"Only a Game": a response

I told myself that, whatever my fellow Her Kentucky contributors wrote in the "I Don't Get It" series, I would keep my mouth shut.  Everybody likes different things.  Besides, the whole point of the exercise was to explore Kentucky traditions from a fresh viewpoint.  We wanted to be a little edgy, a little irreverent.  To constantly post responses that argue the contrapositive would simply be a defense of the status quo.  And, you know, Kentucky Tourism already has its own website.

Today, though, I was reading Sarah's thought-provoking piece on Kentucky basketball.   She made some fantastic points-- regardless of the Lexington-in-March mindset, college basketball is just a game.  And, I suppose, there are other things one could be doing than constantly obsessing over lineups, opponents and recruiting news.  But, there was one sentence in Sarah's essay that has stuck with me all day.  In response to the Worst Game in College Basketball, she noted, "the fact that so many Kentuckians recall that game as if a loved one had received a tragic cancer diagnosis blows. my. mind."
 
I grew up in a huge, tight-knit family.  We just happen to also be obsessive Kentucky basketball fans.  Because we do have such a strong tradition of cheering on our Wildcats, I find that my family's timeline often intertwines with basketball events in our collective history.  I can remember my late grandfather getting too nervous to watch the end of close games -- a habit I've unwittingly picked up in recent years.  I can remember my little brother -- six years old at the time -- taking the '92 loss to Duke so personally.  And, I can remember times when the love of the game provided levity and comfort in otherwise difficult situations.

When I was in eighth grade, my father was diagnosed with a rare blood disease.  The kind that Dr. House's patients contract.  We honestly didn't know if he was going to ever leave Central Baptist.  During those horrible days, it just so happened that Kenny Walker was visiting a patient on the same CBH floor -- I think it was his girlfriend's mother, but that's largely irrelevant.  My mama, understandably exhausted and terrified, just happened to run into Kenny in the hallway one day.  She's a tiny little blonde lady, with no more than a passing interest in sports.   Kenny, whom we all know to be a bulky 6'8, was at the height of his career with the Knicks.  I can only imagine how odd their conversation must have looked, but the SkyWalker graciously obliged her request to briefly visit my dad, a basketball coach and Wildcats fanatic.  To this day, it's the only thing we discuss about those horrible weeks of illness. And, I have to admit, I'm still a bit starstruck when I see Kenny Walker at the mall or a game.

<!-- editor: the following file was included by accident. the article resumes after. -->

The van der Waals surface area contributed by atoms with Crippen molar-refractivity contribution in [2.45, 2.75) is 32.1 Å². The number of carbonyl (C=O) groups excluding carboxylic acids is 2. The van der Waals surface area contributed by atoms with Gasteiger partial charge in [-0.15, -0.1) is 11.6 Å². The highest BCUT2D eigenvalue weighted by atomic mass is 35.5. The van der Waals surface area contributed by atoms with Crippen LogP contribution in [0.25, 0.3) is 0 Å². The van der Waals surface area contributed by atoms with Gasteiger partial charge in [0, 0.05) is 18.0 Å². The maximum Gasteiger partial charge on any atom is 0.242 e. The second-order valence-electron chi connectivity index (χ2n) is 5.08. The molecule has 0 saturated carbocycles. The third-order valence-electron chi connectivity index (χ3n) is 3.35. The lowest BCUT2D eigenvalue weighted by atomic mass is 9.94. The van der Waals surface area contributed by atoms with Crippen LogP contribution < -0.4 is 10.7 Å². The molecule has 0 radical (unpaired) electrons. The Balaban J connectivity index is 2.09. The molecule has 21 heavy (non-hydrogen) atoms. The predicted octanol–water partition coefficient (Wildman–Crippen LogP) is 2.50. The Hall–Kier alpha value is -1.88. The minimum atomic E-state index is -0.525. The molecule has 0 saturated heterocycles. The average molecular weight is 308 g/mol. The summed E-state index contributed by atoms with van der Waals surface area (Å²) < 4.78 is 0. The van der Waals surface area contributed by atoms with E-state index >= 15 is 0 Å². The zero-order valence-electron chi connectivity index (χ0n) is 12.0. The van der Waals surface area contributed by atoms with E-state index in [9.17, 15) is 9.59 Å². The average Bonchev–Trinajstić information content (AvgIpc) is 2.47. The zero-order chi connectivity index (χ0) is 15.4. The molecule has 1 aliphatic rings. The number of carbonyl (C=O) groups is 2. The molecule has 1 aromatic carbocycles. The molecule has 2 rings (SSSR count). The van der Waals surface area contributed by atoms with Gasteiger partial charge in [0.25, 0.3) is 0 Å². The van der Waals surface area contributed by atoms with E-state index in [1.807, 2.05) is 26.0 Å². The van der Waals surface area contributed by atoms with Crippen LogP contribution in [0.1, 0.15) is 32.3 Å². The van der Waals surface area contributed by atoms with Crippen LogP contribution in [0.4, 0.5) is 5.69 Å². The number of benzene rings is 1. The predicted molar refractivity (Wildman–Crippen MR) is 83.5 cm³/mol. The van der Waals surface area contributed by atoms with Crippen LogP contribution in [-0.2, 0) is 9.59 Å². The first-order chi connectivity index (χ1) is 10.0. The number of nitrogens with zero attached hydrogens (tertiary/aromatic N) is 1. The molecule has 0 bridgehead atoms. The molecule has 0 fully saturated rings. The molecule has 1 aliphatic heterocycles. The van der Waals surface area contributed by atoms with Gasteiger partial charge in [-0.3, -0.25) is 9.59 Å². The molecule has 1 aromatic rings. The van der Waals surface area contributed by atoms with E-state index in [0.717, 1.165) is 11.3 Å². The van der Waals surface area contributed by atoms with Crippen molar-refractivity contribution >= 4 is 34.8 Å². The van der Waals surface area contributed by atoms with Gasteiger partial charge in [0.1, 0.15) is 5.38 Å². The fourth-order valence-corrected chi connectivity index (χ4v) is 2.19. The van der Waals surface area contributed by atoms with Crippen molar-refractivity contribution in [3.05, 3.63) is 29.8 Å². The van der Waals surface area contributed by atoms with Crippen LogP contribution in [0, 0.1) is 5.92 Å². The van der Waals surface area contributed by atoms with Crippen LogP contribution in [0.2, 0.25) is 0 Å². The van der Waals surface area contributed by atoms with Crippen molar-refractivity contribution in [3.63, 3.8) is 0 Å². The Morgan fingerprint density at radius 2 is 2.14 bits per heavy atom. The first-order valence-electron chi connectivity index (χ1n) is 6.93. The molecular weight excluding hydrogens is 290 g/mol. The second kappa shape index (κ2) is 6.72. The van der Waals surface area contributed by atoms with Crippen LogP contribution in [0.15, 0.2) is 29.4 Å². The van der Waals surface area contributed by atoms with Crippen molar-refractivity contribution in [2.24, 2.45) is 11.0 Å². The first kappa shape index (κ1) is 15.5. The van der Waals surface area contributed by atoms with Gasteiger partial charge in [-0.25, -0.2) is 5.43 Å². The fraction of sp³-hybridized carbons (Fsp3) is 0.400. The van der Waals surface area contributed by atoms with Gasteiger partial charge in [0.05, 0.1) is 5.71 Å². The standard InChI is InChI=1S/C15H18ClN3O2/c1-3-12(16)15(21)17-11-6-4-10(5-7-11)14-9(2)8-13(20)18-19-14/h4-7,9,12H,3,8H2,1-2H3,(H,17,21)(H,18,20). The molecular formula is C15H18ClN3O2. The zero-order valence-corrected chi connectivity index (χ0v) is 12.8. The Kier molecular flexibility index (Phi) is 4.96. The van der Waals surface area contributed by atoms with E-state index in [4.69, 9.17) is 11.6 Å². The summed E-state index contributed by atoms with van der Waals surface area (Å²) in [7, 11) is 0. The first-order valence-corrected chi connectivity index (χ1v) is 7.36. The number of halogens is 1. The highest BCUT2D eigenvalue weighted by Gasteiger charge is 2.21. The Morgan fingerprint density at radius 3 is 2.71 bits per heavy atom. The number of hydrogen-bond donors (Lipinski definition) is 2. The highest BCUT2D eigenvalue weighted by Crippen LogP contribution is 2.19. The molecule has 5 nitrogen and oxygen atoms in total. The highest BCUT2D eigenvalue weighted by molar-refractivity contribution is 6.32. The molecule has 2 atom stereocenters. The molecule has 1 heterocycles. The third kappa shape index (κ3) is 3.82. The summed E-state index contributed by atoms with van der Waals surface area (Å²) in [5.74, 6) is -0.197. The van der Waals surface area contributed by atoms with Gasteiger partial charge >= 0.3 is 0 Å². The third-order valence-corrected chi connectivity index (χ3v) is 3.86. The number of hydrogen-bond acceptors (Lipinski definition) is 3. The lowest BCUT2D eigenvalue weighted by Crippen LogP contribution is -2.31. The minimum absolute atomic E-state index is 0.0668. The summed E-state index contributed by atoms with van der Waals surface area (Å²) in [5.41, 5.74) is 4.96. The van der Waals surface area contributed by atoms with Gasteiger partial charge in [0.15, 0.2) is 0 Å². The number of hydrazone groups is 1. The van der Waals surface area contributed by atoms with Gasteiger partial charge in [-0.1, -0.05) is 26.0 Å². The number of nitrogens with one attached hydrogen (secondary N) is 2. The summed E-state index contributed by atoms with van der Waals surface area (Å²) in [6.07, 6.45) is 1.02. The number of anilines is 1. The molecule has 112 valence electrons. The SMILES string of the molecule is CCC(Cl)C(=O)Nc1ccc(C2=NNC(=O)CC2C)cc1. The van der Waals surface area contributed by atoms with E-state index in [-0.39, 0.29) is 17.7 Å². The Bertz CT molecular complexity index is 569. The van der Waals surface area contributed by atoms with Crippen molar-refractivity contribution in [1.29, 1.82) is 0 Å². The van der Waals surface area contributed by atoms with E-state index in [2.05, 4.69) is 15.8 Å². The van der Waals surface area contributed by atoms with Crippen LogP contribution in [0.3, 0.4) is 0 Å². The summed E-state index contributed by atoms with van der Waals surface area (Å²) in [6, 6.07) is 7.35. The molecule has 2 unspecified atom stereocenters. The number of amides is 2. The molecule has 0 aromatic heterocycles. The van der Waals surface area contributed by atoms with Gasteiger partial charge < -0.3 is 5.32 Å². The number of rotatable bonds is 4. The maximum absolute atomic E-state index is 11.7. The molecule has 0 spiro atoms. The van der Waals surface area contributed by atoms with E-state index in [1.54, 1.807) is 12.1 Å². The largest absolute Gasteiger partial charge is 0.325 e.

A decade or so later, I was in graduate school at Kentucky when a beloved aunt suffered a freak heart episode. She lay in a coma at the Med Center on the night that Kentucky played Utah in the '98 National Championships.  I took in the festivities at the corner of Lynaugh's and debauchery that night, then awoke the next morning to visit the hospital before class.  My aunt recovered and my team won.  That's what I consider a successful week.

The loss in 1992 is still heartbreaking nineteen years later.  It stings every time they replay that damn shot during March Madness.  This fall, a loved one of mine did receive a cancer diagnosis.  I have to say, it hurt a whole lot more than Laettner's stomp-shot maneuver.  In true Kentucky fashion, among the cards and well-wishes and prayer chain requests were a family friend's "get well gift" of  UK tickets.   They seemed most therapeutic. 

I Don't Get It: Kentucky Basketball

We are all Kentuckians. We all love the Bluegrass State in different ways and for different reasons. However, we do not all love the same things.

For example, I do not love Kentucky basketball. I don't even LIKE Kentucky basketball. And I certainly don't understand people's (Heather's) obsession with Kentucky basketball.

Now, in full disclosure, I don't really like sports generally. I was never involved in sports as a child (apart from my brilliant turn at T-ball). My family took me to the occasional baseball game, which I remember enjoying, and I attended a handful of high school football and basketball games. I think I might have even watched a soccer game. However, I was never EVER close to what you would call a fan.

Sports always seemed so superfluous. In my opinion, there are approximately a hundred other things I'd rather spend my time and money on (the list starts with Oprah and ends with gin rummy).

Now, that is not to say I'm immune to the entire UK basketball experience. It's sort of impossible to escape. I even remember the infamous 1992 Kentucky v. Duke game. When Christian Laettner made that shot, I even felt genuine disappointment that Kentucky had lost. I'm sure it even lasted ... until I got to my car that night. However, the fact that so many Kentuckians recall that game as if a loved one had received a tragic cancer diagnosis blows. my. mind.

It's not that I wish ill on the team. Every year I hope they win the championship - mainly so I don't have to hear my stepfather complain so dang much but still!

It's just - for this Kentuckian at least - it really is only a game.

Ale 8?


I had never really heard of Ale-8 (formally ale-8-1) growing up in Central Kentucky. Maybe I heard it mentioned here and there, but I never really knew of its cult-like following.